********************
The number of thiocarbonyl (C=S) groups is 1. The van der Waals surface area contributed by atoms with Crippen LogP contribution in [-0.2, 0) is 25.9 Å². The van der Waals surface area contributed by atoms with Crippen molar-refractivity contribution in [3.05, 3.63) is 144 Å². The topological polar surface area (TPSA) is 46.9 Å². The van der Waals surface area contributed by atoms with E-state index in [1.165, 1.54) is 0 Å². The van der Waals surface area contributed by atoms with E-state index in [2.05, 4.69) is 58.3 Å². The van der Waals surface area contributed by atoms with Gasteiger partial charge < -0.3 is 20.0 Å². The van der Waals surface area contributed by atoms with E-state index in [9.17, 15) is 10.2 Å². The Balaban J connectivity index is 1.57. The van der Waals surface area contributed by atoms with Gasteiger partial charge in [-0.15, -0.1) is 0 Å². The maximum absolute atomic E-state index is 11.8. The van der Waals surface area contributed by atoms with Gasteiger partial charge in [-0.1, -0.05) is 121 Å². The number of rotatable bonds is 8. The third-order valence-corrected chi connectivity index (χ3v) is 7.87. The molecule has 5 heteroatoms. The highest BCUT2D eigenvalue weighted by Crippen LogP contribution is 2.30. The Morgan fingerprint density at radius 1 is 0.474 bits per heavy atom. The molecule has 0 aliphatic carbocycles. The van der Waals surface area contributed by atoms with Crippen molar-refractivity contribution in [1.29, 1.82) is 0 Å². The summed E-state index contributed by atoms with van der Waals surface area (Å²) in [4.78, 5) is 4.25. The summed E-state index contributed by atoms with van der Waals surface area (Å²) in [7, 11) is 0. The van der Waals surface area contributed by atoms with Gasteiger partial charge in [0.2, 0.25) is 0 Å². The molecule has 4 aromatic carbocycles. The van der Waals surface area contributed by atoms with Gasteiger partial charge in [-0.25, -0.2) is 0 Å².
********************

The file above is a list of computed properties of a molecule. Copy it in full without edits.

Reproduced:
The number of thiocarbonyl (C=S) groups is 1. The van der Waals surface area contributed by atoms with Crippen LogP contribution in [-0.2, 0) is 25.9 Å². The van der Waals surface area contributed by atoms with Crippen molar-refractivity contribution in [3.05, 3.63) is 144 Å². The topological polar surface area (TPSA) is 46.9 Å². The van der Waals surface area contributed by atoms with E-state index in [1.165, 1.54) is 0 Å². The van der Waals surface area contributed by atoms with E-state index in [2.05, 4.69) is 58.3 Å². The van der Waals surface area contributed by atoms with Gasteiger partial charge < -0.3 is 20.0 Å². The van der Waals surface area contributed by atoms with E-state index in [9.17, 15) is 10.2 Å². The Balaban J connectivity index is 1.57. The van der Waals surface area contributed by atoms with Gasteiger partial charge in [-0.15, -0.1) is 0 Å². The maximum absolute atomic E-state index is 11.8. The van der Waals surface area contributed by atoms with Gasteiger partial charge in [-0.1, -0.05) is 121 Å². The number of rotatable bonds is 8. The third-order valence-corrected chi connectivity index (χ3v) is 7.87. The molecule has 5 heteroatoms. The highest BCUT2D eigenvalue weighted by Crippen LogP contribution is 2.30. The Morgan fingerprint density at radius 1 is 0.474 bits per heavy atom. The molecule has 0 aliphatic carbocycles. The van der Waals surface area contributed by atoms with Crippen molar-refractivity contribution in [1.29, 1.82) is 0 Å². The summed E-state index contributed by atoms with van der Waals surface area (Å²) in [4.78, 5) is 4.25. The summed E-state index contributed by atoms with van der Waals surface area (Å²) in [7, 11) is 0. The van der Waals surface area contributed by atoms with Gasteiger partial charge in [0.2, 0.25) is 0 Å². The molecule has 4 aromatic carbocycles. The van der Waals surface area contributed by atoms with Gasteiger partial charge in [-0.25, -0.2) is 0 Å².